Between about five and half past this morning, I lay in bed crying for my dad, and picturing him in scenes that remain vivid. He died in 03. Some who live on without a parent mourn the love or understanding they didn’t share. I’m lucky enough to carry that love and understanding  with me, along with the knowledge that they – or he – shaped me. He’s with me, not as a ghost (much as I enjoyed Anne Tyler’s The Beginner’s Goodbye) but as part of who I became, and am still becoming. As a writer I like to explore identity and what accounts for it, so in my adult fiction in particular, I use flashback. But in novels a character’s memories have clarity that outside the page we can’t muster – except when the images we rerun are sharpened by grief, loss, pain and fear. Or is that just me?!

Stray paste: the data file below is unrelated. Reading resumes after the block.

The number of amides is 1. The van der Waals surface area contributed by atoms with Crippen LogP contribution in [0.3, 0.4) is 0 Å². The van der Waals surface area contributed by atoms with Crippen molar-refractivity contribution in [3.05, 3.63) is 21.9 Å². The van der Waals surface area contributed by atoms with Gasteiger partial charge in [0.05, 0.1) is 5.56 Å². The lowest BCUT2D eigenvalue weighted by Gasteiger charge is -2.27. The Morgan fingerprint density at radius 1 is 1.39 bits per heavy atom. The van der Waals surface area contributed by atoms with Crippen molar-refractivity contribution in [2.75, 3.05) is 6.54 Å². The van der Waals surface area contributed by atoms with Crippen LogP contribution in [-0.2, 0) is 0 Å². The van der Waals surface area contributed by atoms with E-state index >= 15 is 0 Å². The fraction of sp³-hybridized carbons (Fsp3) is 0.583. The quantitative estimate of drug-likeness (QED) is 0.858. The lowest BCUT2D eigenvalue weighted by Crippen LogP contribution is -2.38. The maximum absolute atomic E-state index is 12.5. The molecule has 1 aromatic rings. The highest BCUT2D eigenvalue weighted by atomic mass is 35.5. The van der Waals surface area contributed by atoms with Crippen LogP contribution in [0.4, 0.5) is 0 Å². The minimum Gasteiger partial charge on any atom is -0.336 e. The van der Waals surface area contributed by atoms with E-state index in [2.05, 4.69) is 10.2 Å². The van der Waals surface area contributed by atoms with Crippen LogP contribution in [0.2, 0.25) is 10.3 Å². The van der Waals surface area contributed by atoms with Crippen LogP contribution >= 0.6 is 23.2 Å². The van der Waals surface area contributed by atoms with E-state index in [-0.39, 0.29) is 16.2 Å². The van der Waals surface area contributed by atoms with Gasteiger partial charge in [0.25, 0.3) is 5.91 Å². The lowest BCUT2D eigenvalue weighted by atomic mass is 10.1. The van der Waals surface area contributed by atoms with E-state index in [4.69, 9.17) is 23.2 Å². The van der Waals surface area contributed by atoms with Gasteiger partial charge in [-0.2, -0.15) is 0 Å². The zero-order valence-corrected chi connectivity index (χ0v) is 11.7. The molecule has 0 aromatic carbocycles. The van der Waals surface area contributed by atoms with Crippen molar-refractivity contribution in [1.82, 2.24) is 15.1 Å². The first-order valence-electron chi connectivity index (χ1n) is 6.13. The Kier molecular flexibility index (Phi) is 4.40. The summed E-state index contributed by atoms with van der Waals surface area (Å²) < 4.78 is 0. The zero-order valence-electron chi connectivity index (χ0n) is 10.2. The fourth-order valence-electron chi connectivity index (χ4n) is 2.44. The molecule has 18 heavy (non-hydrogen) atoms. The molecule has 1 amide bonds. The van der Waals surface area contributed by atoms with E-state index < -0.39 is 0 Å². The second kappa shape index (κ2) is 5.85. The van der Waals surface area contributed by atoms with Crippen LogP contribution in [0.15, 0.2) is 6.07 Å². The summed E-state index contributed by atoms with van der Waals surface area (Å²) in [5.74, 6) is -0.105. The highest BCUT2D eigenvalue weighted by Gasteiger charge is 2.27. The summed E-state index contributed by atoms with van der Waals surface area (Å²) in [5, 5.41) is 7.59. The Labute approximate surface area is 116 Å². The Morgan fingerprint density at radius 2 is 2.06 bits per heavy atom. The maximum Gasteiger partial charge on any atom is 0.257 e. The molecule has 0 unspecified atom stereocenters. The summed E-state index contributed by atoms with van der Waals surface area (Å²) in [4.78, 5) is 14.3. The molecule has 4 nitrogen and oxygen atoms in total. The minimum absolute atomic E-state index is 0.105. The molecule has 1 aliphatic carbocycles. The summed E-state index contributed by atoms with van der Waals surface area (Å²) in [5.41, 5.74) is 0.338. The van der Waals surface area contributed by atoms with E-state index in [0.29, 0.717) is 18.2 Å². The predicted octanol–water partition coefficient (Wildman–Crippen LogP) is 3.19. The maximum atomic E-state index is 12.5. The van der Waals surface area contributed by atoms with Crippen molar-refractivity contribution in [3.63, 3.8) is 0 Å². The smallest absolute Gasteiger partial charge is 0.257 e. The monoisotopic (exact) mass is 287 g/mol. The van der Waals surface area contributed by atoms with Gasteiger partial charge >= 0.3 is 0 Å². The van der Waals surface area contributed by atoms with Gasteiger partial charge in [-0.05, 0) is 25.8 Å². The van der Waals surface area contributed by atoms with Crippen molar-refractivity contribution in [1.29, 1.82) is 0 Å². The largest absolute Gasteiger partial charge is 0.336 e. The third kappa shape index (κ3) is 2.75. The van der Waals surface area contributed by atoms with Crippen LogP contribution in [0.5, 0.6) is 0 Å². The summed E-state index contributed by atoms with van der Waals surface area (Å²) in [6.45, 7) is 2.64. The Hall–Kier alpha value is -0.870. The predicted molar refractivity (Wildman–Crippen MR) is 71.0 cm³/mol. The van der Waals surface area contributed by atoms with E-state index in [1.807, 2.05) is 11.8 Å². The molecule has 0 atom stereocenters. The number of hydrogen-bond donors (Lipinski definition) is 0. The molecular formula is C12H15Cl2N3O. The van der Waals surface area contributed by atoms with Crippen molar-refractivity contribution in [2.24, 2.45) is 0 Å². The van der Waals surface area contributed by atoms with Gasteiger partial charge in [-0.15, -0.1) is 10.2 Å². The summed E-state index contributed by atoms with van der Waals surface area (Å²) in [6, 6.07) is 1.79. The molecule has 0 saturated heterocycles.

This morning I recovered the dramatic sequences: not just my father slowly dying in hospital but the bright blue, bitter day of his natural burial as I took again the same steps towards the grave. I heard my daughter read the end of his last poem beside me; I echoed the words I told him when he was unconscious; I was back in the school office where I took the call recommending that I go at once to his bed in the John Radcliffe. I have lived sixty-one years but these memories are acute – like two other deaths, both too soon and both hard to witness in dear friends. They feel complete and resist the fictionalisation that comes naturally when we tell our daily stories. This is different. This is action replay, and it happens inside. Continue reading

Author in school: what’s not to love?